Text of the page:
July 4, 1989 |
Leaders of Mexico's ruling party and of the strongest opposition party both declared victory Monday in Baja California's hotly contested governor's race, setting the stage for what could be a protracted and historic battle over the results of Sunday's elections.
July 5, 1989 |
In a historic decision, Mexico's ruling Institutional Revolutionary Party, which has dominated national and local politics for six decades, announced Tuesday that its candidate had been defeated in Sunday's gubernatorial election in the northern state of Baja California. It would be the first loss in a governor's race in the 60-year history of the ruling party, known as the PRI. The apparent victor in the hotly contested gubernatorial race is Ernesto Ruffo Appel, a 37-year-old, U.S.
November 5, 1995 |
The governor's final days were tinged with melancholy, triumph and a sense of power dissipating in a departing leader's wake. During an official visit to Tijuana before Gov. Ernesto Ruffo Appel stepped down last week, bodyguards in cowboy boots lounged in a hallway, unusually relaxed after months on full alert, and journalists and officials jockeyed for one last audience. Inside, Ruffo held court in characteristic style: sleeves rolled up, no necktie, no retinue of aides with note pads.
November 4, 1989 |
With the inauguration this week of Ernesto Ruffo Appel as the first opposition governor in modern Mexico, the state of Baja California becomes a laboratory for Mexico's experiment in political pluralism. For six decades the Institutional Revolutionary Party has held the presidency, every governorship, majorities in the national congress and in all the state legislatures. The PRI, as it is called, has dominated public life.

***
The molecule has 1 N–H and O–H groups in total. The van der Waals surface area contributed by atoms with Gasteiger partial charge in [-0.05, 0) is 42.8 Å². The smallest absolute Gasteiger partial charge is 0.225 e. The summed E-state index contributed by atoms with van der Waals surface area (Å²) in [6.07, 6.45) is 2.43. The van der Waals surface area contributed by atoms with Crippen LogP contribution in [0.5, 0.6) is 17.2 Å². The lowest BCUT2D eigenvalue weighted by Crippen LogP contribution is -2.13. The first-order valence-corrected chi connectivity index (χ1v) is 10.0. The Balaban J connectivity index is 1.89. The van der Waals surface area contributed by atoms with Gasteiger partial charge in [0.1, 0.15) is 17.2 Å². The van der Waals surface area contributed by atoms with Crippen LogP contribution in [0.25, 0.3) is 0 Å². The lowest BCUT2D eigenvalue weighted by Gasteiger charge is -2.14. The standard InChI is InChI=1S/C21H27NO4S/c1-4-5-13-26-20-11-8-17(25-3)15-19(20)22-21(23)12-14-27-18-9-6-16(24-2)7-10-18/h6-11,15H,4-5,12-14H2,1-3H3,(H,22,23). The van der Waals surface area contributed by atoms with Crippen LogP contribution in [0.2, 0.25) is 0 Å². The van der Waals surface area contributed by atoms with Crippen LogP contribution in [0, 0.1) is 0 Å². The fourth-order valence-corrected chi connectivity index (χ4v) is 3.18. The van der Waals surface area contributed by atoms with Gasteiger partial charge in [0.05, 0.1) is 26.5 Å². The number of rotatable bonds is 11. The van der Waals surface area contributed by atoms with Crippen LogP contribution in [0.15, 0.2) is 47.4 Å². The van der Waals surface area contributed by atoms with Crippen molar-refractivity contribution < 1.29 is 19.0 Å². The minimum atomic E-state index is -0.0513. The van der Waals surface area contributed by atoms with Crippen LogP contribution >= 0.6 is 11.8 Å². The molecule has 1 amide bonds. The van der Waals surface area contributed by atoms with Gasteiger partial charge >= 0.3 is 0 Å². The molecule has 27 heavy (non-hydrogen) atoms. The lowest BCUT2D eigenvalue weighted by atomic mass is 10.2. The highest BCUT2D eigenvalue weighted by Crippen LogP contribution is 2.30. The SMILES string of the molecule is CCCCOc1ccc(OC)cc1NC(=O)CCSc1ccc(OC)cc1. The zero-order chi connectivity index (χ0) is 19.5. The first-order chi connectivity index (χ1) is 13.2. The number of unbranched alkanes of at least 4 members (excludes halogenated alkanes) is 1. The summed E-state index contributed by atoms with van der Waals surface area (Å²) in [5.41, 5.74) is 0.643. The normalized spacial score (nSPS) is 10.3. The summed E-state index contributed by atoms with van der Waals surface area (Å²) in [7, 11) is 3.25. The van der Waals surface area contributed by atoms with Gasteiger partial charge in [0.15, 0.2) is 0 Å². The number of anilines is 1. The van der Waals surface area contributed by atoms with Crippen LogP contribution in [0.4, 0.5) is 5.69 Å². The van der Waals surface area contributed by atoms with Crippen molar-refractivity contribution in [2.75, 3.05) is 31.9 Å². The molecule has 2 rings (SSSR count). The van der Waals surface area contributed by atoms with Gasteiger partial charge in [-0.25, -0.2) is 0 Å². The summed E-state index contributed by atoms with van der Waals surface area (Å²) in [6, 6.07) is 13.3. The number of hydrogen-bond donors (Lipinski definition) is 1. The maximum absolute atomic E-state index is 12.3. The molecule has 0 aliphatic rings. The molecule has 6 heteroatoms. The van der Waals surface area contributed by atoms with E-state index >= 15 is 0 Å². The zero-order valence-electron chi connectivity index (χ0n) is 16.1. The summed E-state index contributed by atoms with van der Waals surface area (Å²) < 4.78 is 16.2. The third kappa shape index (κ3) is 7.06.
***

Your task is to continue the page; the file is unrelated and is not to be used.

July 6, 1989 |
There were two winners in the Baja California governor's election last weekend. The first was Ernesto Ruffo Appel, the rightist National Action Party candidate whose victory at the polls means that he will serve as the first opposition state governor in the history of Mexico. The other was President Carlos Salinas de Gortari. Salinas, whose own election was seriously questioned last year, earned immeasurable credibility by accepting the ruling party's unprecedented defeat.
July 2, 1989 |
She is a new-era candidate with an old-style political campaign. An accomplished woman with a corruption-free record, Margarita Ortega Villa, 38, was President Carlos Salinas de Gortari's handpicked choice for the next governor of Baja California. After proclaiming her dedication to Salinas' program of political reform and "modernization" last week, Ortega hauled out the pork barrel for a business-as-usual rally.